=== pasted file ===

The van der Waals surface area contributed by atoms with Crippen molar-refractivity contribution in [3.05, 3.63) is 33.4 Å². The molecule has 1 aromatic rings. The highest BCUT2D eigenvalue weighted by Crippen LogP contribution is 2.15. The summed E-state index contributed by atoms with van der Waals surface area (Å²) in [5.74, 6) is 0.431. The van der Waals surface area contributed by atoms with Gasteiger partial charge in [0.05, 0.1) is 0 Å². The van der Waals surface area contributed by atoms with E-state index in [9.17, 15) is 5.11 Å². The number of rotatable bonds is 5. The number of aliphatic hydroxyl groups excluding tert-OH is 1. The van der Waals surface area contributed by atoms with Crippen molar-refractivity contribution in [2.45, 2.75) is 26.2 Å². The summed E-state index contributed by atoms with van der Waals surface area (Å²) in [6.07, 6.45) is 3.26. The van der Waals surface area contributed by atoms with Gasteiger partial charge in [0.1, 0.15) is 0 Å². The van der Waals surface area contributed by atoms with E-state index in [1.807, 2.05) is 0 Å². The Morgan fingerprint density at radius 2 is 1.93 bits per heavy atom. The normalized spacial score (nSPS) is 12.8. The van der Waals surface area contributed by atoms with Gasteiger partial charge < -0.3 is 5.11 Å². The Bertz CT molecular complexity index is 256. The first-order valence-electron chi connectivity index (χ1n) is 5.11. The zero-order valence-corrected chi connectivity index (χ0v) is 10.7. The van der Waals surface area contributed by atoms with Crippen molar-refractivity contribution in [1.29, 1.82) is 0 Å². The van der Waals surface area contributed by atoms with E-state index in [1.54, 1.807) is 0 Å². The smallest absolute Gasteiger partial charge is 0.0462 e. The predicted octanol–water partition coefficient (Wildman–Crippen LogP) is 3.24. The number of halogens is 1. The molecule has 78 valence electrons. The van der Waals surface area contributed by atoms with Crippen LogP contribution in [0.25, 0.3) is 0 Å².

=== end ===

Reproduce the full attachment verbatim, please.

The van der Waals surface area contributed by atoms with Crippen molar-refractivity contribution in [3.05, 3.63) is 33.4 Å². The molecule has 1 aromatic rings. The highest BCUT2D eigenvalue weighted by Crippen LogP contribution is 2.15. The summed E-state index contributed by atoms with van der Waals surface area (Å²) in [5.74, 6) is 0.431. The van der Waals surface area contributed by atoms with Gasteiger partial charge in [0.05, 0.1) is 0 Å². The van der Waals surface area contributed by atoms with E-state index in [9.17, 15) is 5.11 Å². The number of rotatable bonds is 5. The number of aliphatic hydroxyl groups excluding tert-OH is 1. The van der Waals surface area contributed by atoms with Crippen molar-refractivity contribution in [2.45, 2.75) is 26.2 Å². The summed E-state index contributed by atoms with van der Waals surface area (Å²) in [6.07, 6.45) is 3.26. The van der Waals surface area contributed by atoms with Gasteiger partial charge in [0.1, 0.15) is 0 Å². The van der Waals surface area contributed by atoms with E-state index in [1.807, 2.05) is 0 Å². The Morgan fingerprint density at radius 2 is 1.93 bits per heavy atom. The normalized spacial score (nSPS) is 12.8. The van der Waals surface area contributed by atoms with Gasteiger partial charge < -0.3 is 5.11 Å². The Bertz CT molecular complexity index is 256. The first-order valence-electron chi connectivity index (χ1n) is 5.11. The zero-order valence-corrected chi connectivity index (χ0v) is 10.7. The van der Waals surface area contributed by atoms with Crippen molar-refractivity contribution in [1.29, 1.82) is 0 Å². The van der Waals surface area contributed by atoms with E-state index in [1.54, 1.807) is 0 Å². The smallest absolute Gasteiger partial charge is 0.0462 e. The predicted octanol–water partition coefficient (Wildman–Crippen LogP) is 3.24. The number of halogens is 1. The molecule has 78 valence electrons. The van der Waals surface area contributed by atoms with Crippen LogP contribution in [0.25, 0.3) is 0 Å².